MULA is a series of safe and durable wooden toys that stimulate children’s creativity. By using hard woods such as beech and birch without knots and cracks, the toys are built for many years of play. Wood, paints and lacquer are safe for both children and grown-ups.
Our food is really tasty, but it does happen once in a while that some of it ends up as left-overs on a customer's plate. That doesn't mean it's thrown away. At some of our stores in Sweden, Norway and Denmark we grind up food leftovers in a mill and store them in a special tank. The food waste finds its way to a special treatment centre where it gets reused, as biogas to run buses on.
The annual Soft Toys campaign “One Euro is a Fortune”, runs each year in November and December in all IKEA stores, and donates one Euro for each Soft Toy sold to UNICEF and Save the Children educational projects. Together with IKEA customers we contribute to improved education for children. IKEA Social Initiative has so far been able to donate 16.7 million euros, supporting over 40 projects in more than 20 countries such as Albania, Bangladesh, Russia, Vietnam, Ivory Coast, Uganda and China.
Did you ever expect that old plastic bottles could become something this smart and stylish? TEPPAS drawer unit is made from 100 percent recycled PET plastic. It is stackable and can be combined with a handy trolley for mobility – perfect for any home office or children’s room.
Our Starbase is a huge innovation, allowing us to stop transporting a lot of the air normally present in big and awkwardly shaped office chair packaging. VERKSAM swivel chairs are one of the first to be re-launched with a new Starbase assembly system where the five legs in the base snap together at the centre. It’s quick and easy for the customer, and the chair is just as stable and sturdy. Meanwhile, the number of VERKSAM chairs transported per container has nearly doubled which lead to less CO2 emissions. And soon lots of other office chairs will follow VERKSAM.
At the IKEA store in Corsico, Milan, 304 geoprobes penetrate the ground to a depth of 87 to 125 metres – 30 kilometres of drilling in total – over a 10,000 square metre area. Yet, this geothermal system has no lasting impact on the landscape, since it’s completely underground. Thanks to three heat pumps, the system supplies 1,600 kW thermal power and 1,400 kW of refrigerating power. That’s a savings of 300 tons of petroleum per year, or 800 tons of carbon dioxide emissions.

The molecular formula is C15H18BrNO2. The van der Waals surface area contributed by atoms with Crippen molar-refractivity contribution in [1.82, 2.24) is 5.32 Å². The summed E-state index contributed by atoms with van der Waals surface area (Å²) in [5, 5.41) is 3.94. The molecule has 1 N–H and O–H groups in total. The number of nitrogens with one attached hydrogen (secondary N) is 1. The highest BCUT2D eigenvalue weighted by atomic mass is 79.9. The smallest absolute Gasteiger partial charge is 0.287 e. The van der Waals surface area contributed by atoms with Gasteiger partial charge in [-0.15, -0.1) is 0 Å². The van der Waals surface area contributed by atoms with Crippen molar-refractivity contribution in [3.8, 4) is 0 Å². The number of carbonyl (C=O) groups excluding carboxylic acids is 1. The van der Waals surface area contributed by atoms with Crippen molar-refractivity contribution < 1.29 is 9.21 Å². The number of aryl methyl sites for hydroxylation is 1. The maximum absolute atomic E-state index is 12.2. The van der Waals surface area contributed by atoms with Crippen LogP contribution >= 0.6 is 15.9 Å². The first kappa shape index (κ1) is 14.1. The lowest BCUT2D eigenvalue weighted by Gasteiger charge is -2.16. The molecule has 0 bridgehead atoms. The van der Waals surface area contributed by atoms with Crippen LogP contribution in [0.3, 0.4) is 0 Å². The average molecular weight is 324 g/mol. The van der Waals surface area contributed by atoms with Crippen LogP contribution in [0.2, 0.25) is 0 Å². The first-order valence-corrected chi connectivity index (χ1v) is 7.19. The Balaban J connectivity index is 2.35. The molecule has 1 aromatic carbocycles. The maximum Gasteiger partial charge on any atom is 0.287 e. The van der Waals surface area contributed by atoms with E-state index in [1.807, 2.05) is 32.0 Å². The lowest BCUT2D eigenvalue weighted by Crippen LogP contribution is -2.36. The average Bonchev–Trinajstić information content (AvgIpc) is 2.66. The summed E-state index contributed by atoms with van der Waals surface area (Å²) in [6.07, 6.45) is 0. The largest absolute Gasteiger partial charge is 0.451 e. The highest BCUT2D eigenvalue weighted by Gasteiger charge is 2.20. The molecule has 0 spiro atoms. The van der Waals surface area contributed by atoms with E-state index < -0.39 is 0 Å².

In 1999, we switched all goods transport from the central warehouse in Älmhult to the stores in Stockholm from road to rail. The trains run on electricity generated from renewable energy sources. Today one train with 15-20 fully loaded wagons leaves Älmhult for Stockholm every day.
KASSETT magazine files are made from 80% recycled paper, and now arrive to our customers flat folded. This means more files per truck, for less impact on the environment (and a better price). Each pallet now holds five times as many KASSETT. CO2 emissions from transporting it have decreased 75%.
SUNNAN work lamps combines low energy LED technology with solar cell panels. Since there’s no need for electricity, you can use it anywhere indoors not depending on your sockets. Just charge the panel for 9-12 hours in the sun and get four hours of full lamplight. From summer 2009 onwards, UNICEF will receive one SUNNAN lamp for every SUNNAN sold in IKEA stores worldwide. This enables children in homes without electricity to read, write and draw even after dusk. The first donations go through UNICEF to Pakistan.
RINGSKÄR taps come with a flow control function. The water flow can be adjusted in two steps with the lever, so customers can avoid unnecessary water waste. Most IKEA taps are fitted with a Pressure Compensating Aerator (PCA) that can reduce water use by 30%.
Though the use of centralised management systems IKEA France tries to reduce its use of fossil fuels each year – lights are turned off automatically by the system through extensive use of sensors. In addition, 10 IKEA France stores have solar panels supplying between 60 to 80% of warm water needs; six stores have heat pump systems covering all their heat and air conditioning needs. The store at Tourville-la-Riviére (Seine-Maritime) uses half the electricity of the average IKEA store using renewable energy, like geothermal pump, and energy-saving techniques.
In 2005, IKEA Social Initiative donated 18,000 NORDEN tables to Unicef in Liberia and Burundi. They were great support to the school enrolment drives and are now used in schools. IKEA Social Initiative can when possible make In-Kind donations.